Every morning there were talks that could be attended, displays to view,contests to participate in (or watch), workshops to go to, vendors to shopfrom, or cave trips to go on. Conventioneers could either visit commercialcaves or lead their own trips into wild caves nearby. On Tuesday evening, therewas a hoe-down. On Wednesday, the MCKC hosted a pasta dinner under one of thepavilions in the campground. On a walk back from the dinner to my tent, I gotcaught (and soaked) in a rainstorm. During the day on Thursday, there was ablood drive at the convention headquarters in Sullivan. I participated in theblood drive-- for thirty minutes as others came, gave, and left-- and feltsurprisingly weak for the rest of the day. After giving blood, I attended atalk on cave survey software which included some very interestingdemonstrations of the computer programs. Later, I went to listen to a talk onIllinois Biospeleology. That evening was the Photo and Video Salon, an awesomepresentation of some of the talents of the members of the NSS.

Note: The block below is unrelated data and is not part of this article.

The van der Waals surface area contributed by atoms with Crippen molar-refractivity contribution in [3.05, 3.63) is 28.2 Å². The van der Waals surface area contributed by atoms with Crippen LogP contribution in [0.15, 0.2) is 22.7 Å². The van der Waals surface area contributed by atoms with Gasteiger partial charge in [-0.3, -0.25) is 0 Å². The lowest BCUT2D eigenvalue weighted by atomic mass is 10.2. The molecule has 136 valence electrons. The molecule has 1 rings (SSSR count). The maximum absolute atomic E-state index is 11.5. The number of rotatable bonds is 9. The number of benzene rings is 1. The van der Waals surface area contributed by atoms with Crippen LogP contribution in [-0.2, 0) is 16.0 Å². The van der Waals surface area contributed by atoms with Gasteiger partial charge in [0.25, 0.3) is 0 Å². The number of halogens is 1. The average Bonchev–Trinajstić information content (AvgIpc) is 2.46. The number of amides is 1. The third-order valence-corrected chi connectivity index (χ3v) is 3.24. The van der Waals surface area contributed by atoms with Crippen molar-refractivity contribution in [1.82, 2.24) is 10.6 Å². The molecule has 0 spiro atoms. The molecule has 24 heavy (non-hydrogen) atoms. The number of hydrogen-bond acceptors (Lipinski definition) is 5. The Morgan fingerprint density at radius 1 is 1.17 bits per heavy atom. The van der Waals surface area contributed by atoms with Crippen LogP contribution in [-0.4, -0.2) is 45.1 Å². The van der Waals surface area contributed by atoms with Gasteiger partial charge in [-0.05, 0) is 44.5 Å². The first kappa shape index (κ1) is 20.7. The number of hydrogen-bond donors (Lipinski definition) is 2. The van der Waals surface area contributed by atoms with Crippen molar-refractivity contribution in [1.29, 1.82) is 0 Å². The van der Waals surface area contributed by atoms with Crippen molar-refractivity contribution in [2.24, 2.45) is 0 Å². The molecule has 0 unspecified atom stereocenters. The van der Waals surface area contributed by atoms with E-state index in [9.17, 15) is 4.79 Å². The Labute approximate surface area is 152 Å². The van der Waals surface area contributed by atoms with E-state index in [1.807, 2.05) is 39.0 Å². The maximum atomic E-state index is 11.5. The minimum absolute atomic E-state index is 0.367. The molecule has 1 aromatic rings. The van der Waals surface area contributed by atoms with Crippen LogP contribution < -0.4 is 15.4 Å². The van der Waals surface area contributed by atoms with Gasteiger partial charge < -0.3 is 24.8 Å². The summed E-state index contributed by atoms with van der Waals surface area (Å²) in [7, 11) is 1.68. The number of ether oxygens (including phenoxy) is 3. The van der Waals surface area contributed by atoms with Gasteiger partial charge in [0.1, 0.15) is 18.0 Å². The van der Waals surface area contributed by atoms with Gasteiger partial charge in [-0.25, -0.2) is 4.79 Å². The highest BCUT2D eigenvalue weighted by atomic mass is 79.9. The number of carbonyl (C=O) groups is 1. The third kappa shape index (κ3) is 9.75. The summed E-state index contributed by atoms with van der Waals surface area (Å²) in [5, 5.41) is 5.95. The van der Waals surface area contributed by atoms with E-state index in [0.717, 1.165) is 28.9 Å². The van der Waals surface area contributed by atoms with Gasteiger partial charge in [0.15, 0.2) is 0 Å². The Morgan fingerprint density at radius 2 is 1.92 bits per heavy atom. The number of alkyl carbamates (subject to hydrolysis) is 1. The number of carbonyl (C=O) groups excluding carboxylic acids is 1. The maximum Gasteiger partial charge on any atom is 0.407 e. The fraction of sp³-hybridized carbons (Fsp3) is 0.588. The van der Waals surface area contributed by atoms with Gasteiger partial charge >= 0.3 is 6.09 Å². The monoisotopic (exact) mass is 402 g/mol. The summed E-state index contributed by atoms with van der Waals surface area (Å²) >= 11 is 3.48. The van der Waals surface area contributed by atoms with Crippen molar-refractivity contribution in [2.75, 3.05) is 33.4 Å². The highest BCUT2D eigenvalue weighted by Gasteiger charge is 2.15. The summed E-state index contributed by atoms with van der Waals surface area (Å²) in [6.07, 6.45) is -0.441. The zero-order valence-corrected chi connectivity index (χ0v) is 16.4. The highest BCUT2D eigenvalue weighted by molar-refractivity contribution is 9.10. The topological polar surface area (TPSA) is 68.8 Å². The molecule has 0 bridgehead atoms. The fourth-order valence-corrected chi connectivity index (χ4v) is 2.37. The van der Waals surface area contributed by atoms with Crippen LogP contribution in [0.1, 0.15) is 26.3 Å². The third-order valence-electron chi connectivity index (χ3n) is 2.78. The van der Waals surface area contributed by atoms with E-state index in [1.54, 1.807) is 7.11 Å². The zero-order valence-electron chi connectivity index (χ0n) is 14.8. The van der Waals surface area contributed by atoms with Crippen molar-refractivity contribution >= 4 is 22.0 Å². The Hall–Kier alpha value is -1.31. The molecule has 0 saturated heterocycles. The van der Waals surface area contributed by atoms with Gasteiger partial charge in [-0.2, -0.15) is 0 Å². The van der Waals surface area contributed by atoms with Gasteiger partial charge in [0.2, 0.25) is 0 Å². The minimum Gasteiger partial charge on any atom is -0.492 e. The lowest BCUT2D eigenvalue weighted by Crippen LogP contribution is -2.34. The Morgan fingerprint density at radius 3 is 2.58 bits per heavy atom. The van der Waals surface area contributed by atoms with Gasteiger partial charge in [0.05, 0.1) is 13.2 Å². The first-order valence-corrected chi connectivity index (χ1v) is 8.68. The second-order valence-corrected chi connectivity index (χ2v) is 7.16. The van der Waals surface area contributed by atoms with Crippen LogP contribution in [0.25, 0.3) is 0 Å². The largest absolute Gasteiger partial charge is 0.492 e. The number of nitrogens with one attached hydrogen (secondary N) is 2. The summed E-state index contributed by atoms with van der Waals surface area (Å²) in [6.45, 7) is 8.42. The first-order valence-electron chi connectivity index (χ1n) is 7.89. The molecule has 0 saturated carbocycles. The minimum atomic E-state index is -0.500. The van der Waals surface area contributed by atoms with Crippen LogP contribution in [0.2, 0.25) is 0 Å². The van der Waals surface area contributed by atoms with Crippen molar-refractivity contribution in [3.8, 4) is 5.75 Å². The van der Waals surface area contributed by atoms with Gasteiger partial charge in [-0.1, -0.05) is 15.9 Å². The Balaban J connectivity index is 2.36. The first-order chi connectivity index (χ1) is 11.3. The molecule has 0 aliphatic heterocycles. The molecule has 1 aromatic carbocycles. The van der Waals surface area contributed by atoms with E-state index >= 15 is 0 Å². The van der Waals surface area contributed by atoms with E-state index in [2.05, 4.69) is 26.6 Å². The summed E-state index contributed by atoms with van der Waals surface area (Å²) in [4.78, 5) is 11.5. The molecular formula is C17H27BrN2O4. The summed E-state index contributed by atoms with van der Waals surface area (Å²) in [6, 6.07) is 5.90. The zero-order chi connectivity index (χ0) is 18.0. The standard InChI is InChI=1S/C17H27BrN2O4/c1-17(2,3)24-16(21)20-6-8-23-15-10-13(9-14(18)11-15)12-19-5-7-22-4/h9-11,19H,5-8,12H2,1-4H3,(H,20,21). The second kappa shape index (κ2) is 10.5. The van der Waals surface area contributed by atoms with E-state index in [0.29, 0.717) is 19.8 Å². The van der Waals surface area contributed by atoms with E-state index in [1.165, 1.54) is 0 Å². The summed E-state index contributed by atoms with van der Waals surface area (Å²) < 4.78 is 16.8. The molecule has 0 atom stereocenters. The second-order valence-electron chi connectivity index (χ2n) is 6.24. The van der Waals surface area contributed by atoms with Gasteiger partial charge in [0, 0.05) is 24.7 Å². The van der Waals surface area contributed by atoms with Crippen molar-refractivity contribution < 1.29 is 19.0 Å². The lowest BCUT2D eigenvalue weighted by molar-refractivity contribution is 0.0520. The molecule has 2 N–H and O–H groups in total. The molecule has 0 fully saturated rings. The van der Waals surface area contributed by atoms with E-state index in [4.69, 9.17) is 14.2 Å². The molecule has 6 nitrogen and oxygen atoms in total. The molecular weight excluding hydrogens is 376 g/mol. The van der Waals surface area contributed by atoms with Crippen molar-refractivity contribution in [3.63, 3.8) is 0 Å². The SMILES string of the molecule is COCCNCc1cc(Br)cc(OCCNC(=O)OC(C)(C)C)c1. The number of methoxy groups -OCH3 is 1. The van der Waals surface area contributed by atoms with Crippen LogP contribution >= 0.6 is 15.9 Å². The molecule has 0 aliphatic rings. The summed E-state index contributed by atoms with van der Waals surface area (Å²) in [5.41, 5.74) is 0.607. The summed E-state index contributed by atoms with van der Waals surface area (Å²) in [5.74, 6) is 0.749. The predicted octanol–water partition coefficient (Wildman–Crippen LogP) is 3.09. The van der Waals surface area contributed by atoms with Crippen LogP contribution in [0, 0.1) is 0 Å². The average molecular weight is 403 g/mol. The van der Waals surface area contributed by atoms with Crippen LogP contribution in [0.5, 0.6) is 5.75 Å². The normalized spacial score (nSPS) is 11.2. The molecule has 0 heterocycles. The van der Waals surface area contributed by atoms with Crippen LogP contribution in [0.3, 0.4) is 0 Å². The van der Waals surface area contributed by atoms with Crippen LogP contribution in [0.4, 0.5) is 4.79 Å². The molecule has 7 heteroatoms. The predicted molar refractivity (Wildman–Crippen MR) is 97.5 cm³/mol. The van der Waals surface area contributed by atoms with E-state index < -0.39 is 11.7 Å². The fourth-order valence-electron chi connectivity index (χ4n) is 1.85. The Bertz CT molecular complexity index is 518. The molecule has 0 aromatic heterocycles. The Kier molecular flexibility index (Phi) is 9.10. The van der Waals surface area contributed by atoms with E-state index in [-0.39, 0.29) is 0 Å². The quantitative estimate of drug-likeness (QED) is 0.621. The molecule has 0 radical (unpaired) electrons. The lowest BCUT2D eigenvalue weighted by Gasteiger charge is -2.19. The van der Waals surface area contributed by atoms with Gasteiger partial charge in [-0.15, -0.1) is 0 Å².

Thursday evening, at midnight, a very strange event occurred. People fromall over the campground gathered around a small baby pool, full of multiplepacks of cooked Ramen noodles, to witness the bizarre occurrence. Persuasionwas necessary to get

volunteers to participate in the competition, the Ramen noodle wrestling.The rules were simple: no shoes, no jewelry, and if you fall out of the babypool it starts all over again. Observing, it seemed amusing and strange.Participating, it was a lot of fun.

Friday was the last day of the convention. That night there was an awardsbanquet to honor many special members of the National Speleological Society.What a week! I learned a lot, I met new people, and I had a lot of fun. Thiswas my first convention, but it is not my last. It is one of those greatexperiences in your life where you wonder why you never did it sooner. Iencourage everyone to give it a try. . . the 1998 convention is in Sewanee,Tennessee. . . I hope to see you all there.


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Alan Cressler (Atlanta, Georgia)



This is a factual account of the events last weekend at McBrides Cave. (Atleast my version)